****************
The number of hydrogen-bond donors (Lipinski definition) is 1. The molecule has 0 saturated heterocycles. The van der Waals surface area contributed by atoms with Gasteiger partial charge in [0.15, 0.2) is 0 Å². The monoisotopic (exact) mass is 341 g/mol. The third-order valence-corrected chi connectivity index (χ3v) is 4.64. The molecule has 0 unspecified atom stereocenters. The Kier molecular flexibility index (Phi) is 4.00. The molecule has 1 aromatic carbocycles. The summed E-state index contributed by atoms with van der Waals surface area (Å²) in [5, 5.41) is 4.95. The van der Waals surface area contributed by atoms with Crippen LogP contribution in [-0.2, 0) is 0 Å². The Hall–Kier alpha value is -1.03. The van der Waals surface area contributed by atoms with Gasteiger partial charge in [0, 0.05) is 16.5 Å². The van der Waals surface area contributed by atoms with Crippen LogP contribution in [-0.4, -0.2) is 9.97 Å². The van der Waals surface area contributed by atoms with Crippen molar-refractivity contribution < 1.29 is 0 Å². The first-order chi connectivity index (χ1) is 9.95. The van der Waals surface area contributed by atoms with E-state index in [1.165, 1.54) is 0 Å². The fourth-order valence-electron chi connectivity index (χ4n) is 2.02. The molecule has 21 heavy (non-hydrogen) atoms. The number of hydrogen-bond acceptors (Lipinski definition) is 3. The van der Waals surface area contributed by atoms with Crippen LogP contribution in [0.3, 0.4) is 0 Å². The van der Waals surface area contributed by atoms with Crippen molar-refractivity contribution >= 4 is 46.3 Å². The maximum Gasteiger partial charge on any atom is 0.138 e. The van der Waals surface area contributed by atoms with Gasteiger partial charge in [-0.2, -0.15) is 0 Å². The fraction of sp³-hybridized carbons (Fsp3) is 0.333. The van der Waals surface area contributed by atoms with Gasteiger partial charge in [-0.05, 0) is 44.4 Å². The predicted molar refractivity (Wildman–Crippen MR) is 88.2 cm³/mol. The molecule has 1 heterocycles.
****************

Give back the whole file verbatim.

The number of hydrogen-bond donors (Lipinski definition) is 1. The molecule has 0 saturated heterocycles. The van der Waals surface area contributed by atoms with Gasteiger partial charge in [0.15, 0.2) is 0 Å². The monoisotopic (exact) mass is 341 g/mol. The third-order valence-corrected chi connectivity index (χ3v) is 4.64. The molecule has 0 unspecified atom stereocenters. The Kier molecular flexibility index (Phi) is 4.00. The molecule has 1 aromatic carbocycles. The summed E-state index contributed by atoms with van der Waals surface area (Å²) in [5, 5.41) is 4.95. The van der Waals surface area contributed by atoms with Crippen LogP contribution in [-0.2, 0) is 0 Å². The Hall–Kier alpha value is -1.03. The van der Waals surface area contributed by atoms with Gasteiger partial charge in [0, 0.05) is 16.5 Å². The van der Waals surface area contributed by atoms with Crippen LogP contribution in [-0.4, -0.2) is 9.97 Å². The van der Waals surface area contributed by atoms with Crippen molar-refractivity contribution < 1.29 is 0 Å². The first-order chi connectivity index (χ1) is 9.95. The van der Waals surface area contributed by atoms with E-state index in [1.165, 1.54) is 0 Å². The fourth-order valence-electron chi connectivity index (χ4n) is 2.02. The molecule has 21 heavy (non-hydrogen) atoms. The number of hydrogen-bond acceptors (Lipinski definition) is 3. The van der Waals surface area contributed by atoms with Crippen LogP contribution in [0.3, 0.4) is 0 Å². The van der Waals surface area contributed by atoms with Crippen molar-refractivity contribution >= 4 is 46.3 Å². The maximum Gasteiger partial charge on any atom is 0.138 e. The van der Waals surface area contributed by atoms with Gasteiger partial charge in [-0.2, -0.15) is 0 Å². The fraction of sp³-hybridized carbons (Fsp3) is 0.333. The van der Waals surface area contributed by atoms with Gasteiger partial charge in [-0.05, 0) is 44.4 Å². The predicted molar refractivity (Wildman–Crippen MR) is 88.2 cm³/mol. The molecule has 1 heterocycles.